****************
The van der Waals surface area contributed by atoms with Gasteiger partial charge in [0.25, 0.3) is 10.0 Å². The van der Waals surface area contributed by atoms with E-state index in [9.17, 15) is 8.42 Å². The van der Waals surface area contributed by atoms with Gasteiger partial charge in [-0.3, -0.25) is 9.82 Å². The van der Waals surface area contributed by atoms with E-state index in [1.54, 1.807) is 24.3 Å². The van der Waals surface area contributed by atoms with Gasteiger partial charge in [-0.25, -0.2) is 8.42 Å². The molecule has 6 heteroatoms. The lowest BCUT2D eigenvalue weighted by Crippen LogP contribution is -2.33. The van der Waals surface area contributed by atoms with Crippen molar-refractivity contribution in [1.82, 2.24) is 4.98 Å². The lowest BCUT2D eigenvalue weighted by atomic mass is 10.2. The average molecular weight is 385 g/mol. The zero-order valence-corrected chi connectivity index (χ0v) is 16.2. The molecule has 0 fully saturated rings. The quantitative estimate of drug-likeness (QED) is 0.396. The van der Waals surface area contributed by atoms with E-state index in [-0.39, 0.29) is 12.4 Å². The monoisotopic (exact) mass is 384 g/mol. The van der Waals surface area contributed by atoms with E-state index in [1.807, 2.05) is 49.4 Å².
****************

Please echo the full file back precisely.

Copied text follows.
The van der Waals surface area contributed by atoms with Gasteiger partial charge in [0.25, 0.3) is 10.0 Å². The van der Waals surface area contributed by atoms with E-state index in [9.17, 15) is 8.42 Å². The van der Waals surface area contributed by atoms with Gasteiger partial charge in [-0.3, -0.25) is 9.82 Å². The van der Waals surface area contributed by atoms with E-state index in [1.54, 1.807) is 24.3 Å². The van der Waals surface area contributed by atoms with Gasteiger partial charge in [-0.25, -0.2) is 8.42 Å². The molecule has 6 heteroatoms. The lowest BCUT2D eigenvalue weighted by Crippen LogP contribution is -2.33. The van der Waals surface area contributed by atoms with Crippen molar-refractivity contribution in [1.82, 2.24) is 4.98 Å². The lowest BCUT2D eigenvalue weighted by atomic mass is 10.2. The average molecular weight is 385 g/mol. The zero-order valence-corrected chi connectivity index (χ0v) is 16.2. The molecule has 0 fully saturated rings. The quantitative estimate of drug-likeness (QED) is 0.396. The van der Waals surface area contributed by atoms with E-state index in [-0.39, 0.29) is 12.4 Å². The monoisotopic (exact) mass is 384 g/mol. The van der Waals surface area contributed by atoms with E-state index in [1.807, 2.05) is 49.4 Å².